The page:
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October 25, 2018

A beautiful guest post from Audrey Le; a friend, fellow yogi, physician, and soon to be studio owner herself. Enjoy!

Loving Kindness For Haters

A funny thing happened in yoga class last week. We were instructed to do a loving kindness meditation, a practice meant to open the dark portals of the heart. We were asked to first bring to mind someone we consider easy to love (a friend), then someone virtuous (a benefactor), someone we didn’t know very well and had no strong feelings about (a stranger), and finally someone we hate (an enemy). We sent each of these people loving thoughts. I know it might sound hokey to some of you, but just go with it for now. The following day, my cousin asked me who I’d thought of as the person I hate. I confessed truthfully that I’d had trouble bringing anyone to mind. The best I could come up with was a former coworker who I occasionally found annoying. I said that I don’t really remember hating anyone at all to which she quickly reminded me of the period a few years ago when there was someone I had strong negative feelings about – which is what hate is right? Having a flair for the dramatic, I remembered then that I might have even sang “I hate you” songs about them. Yeah. I definitely did. Somehow I’d forgotten about all that. How was that even possible? After some reflection, I think I finally know. I have friends who are right now struggling with feelings of hate and feelings of just being unable to let go. Some of these friends listened to me several years ago as I overanalyzed, raged, and whined about this cruel cruel world and about my poor poor heart. I thought I would write this down for them. Boy was I mad back then now that I have cause to think about it. I felt like a wounded animal, wronged and treated like a crumpled-up discarded candy wrapper. The timing could not have been worse, because I was also dealing with the grief from a friend’s passing. I was broken-hearted. There was a short time when I did withdraw into myself laying in bed tired of trying to feel better, but as it turned out life wouldn’t let me stay there. The following is a true story. On my worst day as I felt unable to get out of bed weighed down by the sheer fatigue of feeling, someone rang my doorbell. I’d rarely ever had anyone come to my door unexpectedly so that in and of itself was jarring. I absolutely did not want to get out of bed, but the person just would not go away. I was forced to get up and walk to the front door. When I peeked out the side glass panels then, I saw an old lady with white hair dressed neatly in a white dress suit. I only saw her back because she had started walking away slightly bent over towards a white town car parked right in front. I watched as she climbed into the front passenger side and the car drove slowly out of sight. Later, I looked out at my doorstep to see if some weird religious pamphlet had been left – you know the ones – but there was nothing. That was the last I saw of her. Why do I tell this story? I’ve told it to my cousin, and she jokingly called it divine intervention. I don’t know about that, but it was at least a stroke of luck because it shook me from my immobility. It made me get up. What I did after that was surround myself with people. If someone wanted to come around, I let them come. They say that time heals all wounds. I don’t think that’s really true. People hold onto things for years, even decades. I think time and distance just give us new perspective, and provide the space and opportunity to work with our feelings and heal ourselves. There is something about a broken heart when you let yourself abide in it. I recently spent some time with a friend who made a comment about her friend, who had been acting rather grandiose, that she never was more pleasant to be around than after the dissolution of her marriage a few years back. She had never been so gentle, open, and honest. I think grief gives us a unique chance for self-reflection which is how I came to this moment. Why do we hate people? Why do some people make us suffer? My short answer is that maybe they don’t. It’s perhaps only our reaction to other people that make us suffer. Why should I care if someone yelled at me, told me I was lacking, rejected my work or my care? What does that do really? Does it change anything about my life, my reality, or about me or who I am? Having answered no to this, if I hate someone for how they make me feel, I must already have the idea that I am perhaps what they think I am (stupid, ugly, unlovable, etc.). I must be lacking in self-love in some area. This is how I am. Even the thought of the possibility that I didn’t like myself in some way made me angry at myself. What the hell? I’ve worked really hard to be an evolved compassionate human being. My discomfort with my imperfections – and let’s face it, none of us are perfect – showed that I was lacking somewhat in the area of self-compassion. This consequently made me even more irritated with myself. Of course, just as with others, you can’t bully yourself to self-love. I didn’t know exactly in what area I was feeling lacking, but I went with it anyway. This is what I did. I read Sharon Salzberg’s book on the loving kindness practice and I started doing some of the meditations. For weeks and weeks I practiced sending loving kindness to myself as the loved one, the virtuous one, the stranger, and as the hated one. Deep down, I knew I still believed that the other person was responsible for my discomfort, but I also knew that I was responsible for my own feelings, so I kept at it. Then, taking a cue from Susan Piver, I started sending loving kindness to the person I felt all the negative feelings towards giving them all 4 roles. I’m not sure how long I did this or when I stopped. It happened a year or two after that a friendly acquaintance I occasionally spent time with started saying really unkind things about the person I had once sang “I hate you” anthems about. In the first place, I was startled that the subject had been brought up at all. Secondly, I was more startled later that I started to defend this person but I was truly offended for them. I kind of felt the way I normally feel when someone badmouths any friend of mine. What the heck was that, I wondered. Was I displaying the symptoms of some kind of weird Stockholm syndrome (where the kidnapped gets attached to the kidnapper, or the traumatized gets attached to t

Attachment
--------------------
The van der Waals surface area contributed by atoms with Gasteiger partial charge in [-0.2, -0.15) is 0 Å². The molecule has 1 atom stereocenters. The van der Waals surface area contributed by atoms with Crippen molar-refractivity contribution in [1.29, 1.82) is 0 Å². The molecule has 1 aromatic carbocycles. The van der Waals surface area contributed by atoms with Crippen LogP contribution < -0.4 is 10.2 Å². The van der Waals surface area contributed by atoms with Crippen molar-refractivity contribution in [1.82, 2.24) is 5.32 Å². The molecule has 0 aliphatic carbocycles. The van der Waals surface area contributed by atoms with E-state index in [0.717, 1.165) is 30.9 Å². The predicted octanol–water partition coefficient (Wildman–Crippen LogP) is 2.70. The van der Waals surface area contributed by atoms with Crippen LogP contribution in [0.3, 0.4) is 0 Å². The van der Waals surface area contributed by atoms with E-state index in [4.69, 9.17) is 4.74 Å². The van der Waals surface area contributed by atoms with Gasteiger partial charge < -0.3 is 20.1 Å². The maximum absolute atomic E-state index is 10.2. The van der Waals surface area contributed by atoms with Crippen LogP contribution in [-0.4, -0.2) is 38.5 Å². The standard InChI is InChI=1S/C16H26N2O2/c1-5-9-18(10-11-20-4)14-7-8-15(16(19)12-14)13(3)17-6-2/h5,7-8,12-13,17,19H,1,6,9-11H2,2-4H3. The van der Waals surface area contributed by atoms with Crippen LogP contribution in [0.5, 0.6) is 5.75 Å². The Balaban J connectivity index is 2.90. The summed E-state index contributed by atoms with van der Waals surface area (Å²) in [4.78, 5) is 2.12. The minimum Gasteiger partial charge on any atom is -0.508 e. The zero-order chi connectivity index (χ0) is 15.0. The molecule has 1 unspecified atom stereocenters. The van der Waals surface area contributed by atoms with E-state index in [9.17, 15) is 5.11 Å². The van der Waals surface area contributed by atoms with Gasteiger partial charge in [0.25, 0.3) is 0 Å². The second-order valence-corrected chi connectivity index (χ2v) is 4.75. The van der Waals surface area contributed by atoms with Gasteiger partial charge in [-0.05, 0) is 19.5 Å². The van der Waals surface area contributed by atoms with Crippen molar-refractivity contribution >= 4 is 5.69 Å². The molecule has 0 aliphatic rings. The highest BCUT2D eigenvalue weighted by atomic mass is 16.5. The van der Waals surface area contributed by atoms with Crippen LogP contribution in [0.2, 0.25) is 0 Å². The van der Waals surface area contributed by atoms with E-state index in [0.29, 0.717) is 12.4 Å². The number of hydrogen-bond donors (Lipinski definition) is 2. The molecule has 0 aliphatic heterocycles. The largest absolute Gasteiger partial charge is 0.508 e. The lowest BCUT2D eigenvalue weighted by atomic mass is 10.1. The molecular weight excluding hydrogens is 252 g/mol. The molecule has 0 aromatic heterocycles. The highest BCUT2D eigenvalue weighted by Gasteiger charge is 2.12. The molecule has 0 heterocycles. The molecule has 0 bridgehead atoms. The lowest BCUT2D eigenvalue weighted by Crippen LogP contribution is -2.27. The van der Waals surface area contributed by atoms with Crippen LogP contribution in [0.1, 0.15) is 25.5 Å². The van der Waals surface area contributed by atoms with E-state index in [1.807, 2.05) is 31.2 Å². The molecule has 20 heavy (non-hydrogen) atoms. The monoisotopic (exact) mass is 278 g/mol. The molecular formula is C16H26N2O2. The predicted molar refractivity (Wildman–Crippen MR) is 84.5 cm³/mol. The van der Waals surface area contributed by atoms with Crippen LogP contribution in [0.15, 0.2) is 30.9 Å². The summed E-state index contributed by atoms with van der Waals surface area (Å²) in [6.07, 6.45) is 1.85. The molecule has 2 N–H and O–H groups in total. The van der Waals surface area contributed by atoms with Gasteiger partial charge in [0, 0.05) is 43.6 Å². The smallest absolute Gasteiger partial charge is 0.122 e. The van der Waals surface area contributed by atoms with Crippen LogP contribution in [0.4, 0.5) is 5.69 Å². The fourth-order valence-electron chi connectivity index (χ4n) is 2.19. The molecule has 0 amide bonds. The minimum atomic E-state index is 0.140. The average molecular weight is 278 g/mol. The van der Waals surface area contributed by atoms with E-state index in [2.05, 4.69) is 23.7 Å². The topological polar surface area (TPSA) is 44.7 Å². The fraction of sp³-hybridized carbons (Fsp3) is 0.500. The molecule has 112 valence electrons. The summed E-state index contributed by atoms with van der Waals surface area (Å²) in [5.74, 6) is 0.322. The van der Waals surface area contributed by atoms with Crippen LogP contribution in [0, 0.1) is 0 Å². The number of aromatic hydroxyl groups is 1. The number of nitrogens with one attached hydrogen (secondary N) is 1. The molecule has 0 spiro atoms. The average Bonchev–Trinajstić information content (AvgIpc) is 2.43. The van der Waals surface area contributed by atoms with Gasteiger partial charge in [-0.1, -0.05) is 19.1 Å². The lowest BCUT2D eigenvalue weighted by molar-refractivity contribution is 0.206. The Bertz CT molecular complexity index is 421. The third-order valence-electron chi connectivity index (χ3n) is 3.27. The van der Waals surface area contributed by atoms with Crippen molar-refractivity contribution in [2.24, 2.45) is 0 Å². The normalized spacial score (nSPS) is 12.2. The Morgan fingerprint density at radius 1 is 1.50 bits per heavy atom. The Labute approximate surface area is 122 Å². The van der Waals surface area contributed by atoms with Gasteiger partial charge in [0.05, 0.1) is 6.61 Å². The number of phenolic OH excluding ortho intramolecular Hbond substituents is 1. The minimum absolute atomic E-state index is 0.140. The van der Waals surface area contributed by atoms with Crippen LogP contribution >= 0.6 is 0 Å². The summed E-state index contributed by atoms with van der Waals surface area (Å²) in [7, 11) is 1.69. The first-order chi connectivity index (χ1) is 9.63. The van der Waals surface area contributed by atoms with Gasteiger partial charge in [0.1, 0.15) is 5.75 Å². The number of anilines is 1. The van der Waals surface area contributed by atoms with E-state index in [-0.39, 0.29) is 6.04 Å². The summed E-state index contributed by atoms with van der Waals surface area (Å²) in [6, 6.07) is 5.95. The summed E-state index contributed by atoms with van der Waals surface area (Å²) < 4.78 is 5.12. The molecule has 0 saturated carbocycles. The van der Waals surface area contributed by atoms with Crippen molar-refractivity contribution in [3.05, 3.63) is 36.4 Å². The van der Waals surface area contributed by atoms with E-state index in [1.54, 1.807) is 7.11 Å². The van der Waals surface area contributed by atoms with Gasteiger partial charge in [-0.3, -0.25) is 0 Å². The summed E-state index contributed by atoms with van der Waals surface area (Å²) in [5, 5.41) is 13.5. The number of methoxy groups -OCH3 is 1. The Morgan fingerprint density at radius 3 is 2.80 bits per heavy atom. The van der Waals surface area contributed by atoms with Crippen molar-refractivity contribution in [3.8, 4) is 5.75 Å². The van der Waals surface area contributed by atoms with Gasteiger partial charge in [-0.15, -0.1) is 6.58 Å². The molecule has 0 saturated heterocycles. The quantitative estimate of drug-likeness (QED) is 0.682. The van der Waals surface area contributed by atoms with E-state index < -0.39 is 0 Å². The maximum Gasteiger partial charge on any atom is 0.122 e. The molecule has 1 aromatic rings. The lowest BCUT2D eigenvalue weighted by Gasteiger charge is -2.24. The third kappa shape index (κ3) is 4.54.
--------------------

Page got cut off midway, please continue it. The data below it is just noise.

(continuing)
he traumatizer)? I found, however, that unlike in the past, I no longer wished that I had behaved differently or they had behaved differently, or that things had turned out differently. Then I forgot about it I guess until my cousin brought it up that day. I’ve truly come to accept the fact that nothing is black and white and people are indeed varied shades of grey. Caring people can do uncaring things. Good people do bad things and bad people do good things. Perhaps they are one and the same person. We all do things to keep ourselves comfortable that might hurt other people. I certainly have. My cousin reminded me of this after yoga class that day, and many have said it before – everyone is doing their best from their level of consciousness. If we knew better, we would do better. Anyway, if any one action or choice can define us as a person, we’re all in trouble. If you love yourself enough to know that like everyone else, you deserve happiness, you’ll let it go. If you love

yourself enough to know that like everyone else you deserve to be treated with gentleness and consideration, you’ll let it go. If you love yourself enough, you’ll understand that other people’s actions and choices are not a reflection of your worth, you’ll perhaps find compassion for both yourself and them, and you’ll let it go. You’ll know you’ve done this when you forget to remember about that time someone wronged you or made you feel small, when a chance reminder startles but no longer stings. You’ll know this when you can finally let go of people who have let you go, and when you stop trying to do things to make yourself feel better because you are better. You know what though? If you’re hating today, let yourself hate. If you’re clinging to the past, just let it be what it is right now. I just want you to know that no matter who you are or where you are, you deserve happiness and love. Maybe today, though, I can be that little old lady in white for you, reminding you that you have the strength to keep moving through it.